Under pressure from nobles and soldiers whose families had suffered grievously from Kamran’s violence in the eight year long feud, Humayun ultimately ordered the blinding of Kamran – a common punishment reserved for traitors in the medieval age.

Towards the end of the eight year long feud as Humayun had gained the upper hand, alienating Kamran from both resources and allies, in a final desperate attempt the prince had fled to the court of Salim Shah, the successor of Sher Shah Sur, seeking refuge and aid, however scorned by the indifferent king who reserved no love for the Timurids, he had been forced to make his way back leading to his betrayal and capture enroute by the local chieftain Adam Ghakkar who had brought him back to Humayun practically bound in chains.

In the military trial held to ascertain the prince’s fate, Kamran’s brutal tactics of punishing the families of nobles and soldiers in an attempt to stem their desertion to Humayun during the war between the brothers, had ultimately become a critical factor demanding his immediate execution as a traitor to the throne.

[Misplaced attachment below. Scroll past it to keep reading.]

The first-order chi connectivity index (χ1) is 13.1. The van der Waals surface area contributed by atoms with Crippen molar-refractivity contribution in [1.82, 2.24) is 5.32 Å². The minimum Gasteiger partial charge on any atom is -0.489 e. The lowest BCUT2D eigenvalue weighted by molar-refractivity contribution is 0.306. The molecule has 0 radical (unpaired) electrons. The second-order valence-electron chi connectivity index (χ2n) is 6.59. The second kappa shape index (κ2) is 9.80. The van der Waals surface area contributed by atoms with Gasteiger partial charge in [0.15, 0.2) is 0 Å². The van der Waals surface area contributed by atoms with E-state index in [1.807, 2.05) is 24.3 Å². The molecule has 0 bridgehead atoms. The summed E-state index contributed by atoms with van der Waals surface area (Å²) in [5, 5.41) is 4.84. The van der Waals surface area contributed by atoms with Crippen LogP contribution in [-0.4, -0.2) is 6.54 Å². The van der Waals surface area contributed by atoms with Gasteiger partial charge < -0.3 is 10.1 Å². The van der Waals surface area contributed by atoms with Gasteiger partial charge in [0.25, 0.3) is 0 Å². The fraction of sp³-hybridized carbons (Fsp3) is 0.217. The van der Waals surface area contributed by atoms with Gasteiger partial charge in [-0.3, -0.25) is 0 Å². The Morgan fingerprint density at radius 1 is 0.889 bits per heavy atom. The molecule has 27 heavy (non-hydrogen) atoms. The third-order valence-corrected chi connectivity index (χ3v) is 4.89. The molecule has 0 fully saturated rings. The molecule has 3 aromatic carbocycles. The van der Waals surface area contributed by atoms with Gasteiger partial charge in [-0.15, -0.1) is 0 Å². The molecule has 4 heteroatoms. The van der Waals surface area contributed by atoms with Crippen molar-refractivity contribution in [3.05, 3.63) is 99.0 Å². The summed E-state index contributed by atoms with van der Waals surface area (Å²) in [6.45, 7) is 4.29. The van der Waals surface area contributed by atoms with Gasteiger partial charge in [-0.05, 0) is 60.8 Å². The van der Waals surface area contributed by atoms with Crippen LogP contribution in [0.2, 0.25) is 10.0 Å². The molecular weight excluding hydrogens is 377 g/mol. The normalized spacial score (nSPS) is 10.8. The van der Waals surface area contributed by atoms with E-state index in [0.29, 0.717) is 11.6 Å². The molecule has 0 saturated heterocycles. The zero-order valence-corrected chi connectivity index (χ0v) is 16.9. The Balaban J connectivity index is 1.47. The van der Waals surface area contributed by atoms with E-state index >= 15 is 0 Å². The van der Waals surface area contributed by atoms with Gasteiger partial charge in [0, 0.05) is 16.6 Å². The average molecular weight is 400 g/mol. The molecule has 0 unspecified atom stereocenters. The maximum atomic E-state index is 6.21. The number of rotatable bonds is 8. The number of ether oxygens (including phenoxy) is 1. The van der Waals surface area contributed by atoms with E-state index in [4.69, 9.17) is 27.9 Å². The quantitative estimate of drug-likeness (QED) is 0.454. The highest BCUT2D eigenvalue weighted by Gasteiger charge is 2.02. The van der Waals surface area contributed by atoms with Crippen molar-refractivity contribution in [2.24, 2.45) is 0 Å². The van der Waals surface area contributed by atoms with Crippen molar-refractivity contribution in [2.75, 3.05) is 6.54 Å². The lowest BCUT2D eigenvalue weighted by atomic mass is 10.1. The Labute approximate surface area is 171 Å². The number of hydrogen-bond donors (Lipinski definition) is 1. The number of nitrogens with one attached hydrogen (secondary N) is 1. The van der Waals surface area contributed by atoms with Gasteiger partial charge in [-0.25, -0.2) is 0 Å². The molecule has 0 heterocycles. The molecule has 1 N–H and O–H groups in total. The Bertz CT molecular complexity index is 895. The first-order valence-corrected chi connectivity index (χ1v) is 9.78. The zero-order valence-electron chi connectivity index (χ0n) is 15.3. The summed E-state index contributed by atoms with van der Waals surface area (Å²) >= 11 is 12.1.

Humayun precariously close to losing the support of his nobles yet possibly still attached to the brotherly sentiments he once felt towards Kamran had negotiated and ordered his blinding instead – a punishment that had been carried out by piercing Kamran’s eyes with the sharp end of a spear and then pouring salt and lime into the wound.

Captured and blinded as a traitor to the throne, Kamran is believed to have lived out his remaining days with his young son and wife, Mah-chuchak Begum Arghun, far from the Gurkani court. Breathing his last a year after the death of his brother, Humayun, in 1556.

What can be said of Kamran’s character gleaning facts from his discourses and actions as he is appeared in the different stages of Humayun’s life and with a degree of certainty is that prince by nature was not born to be deceitful or cunning nor was he even remotely ambitious enough to be interested in usurping his brother’s throne.

Like Humayun, Kamran had felt a deep attachment towards his brothers and family evident from Gulbadan’s recollection of his breaking down into tears on hearing of the accidental death of the youngest brother Hindal and the care and sanctuary he had extended to Humayun’s son and his nephew, Akbar, during his father’s exile, barring aside the one incident in which he supposedly had him exposed on the battlements to prevent his father’s artillery from bombarding the fortifications.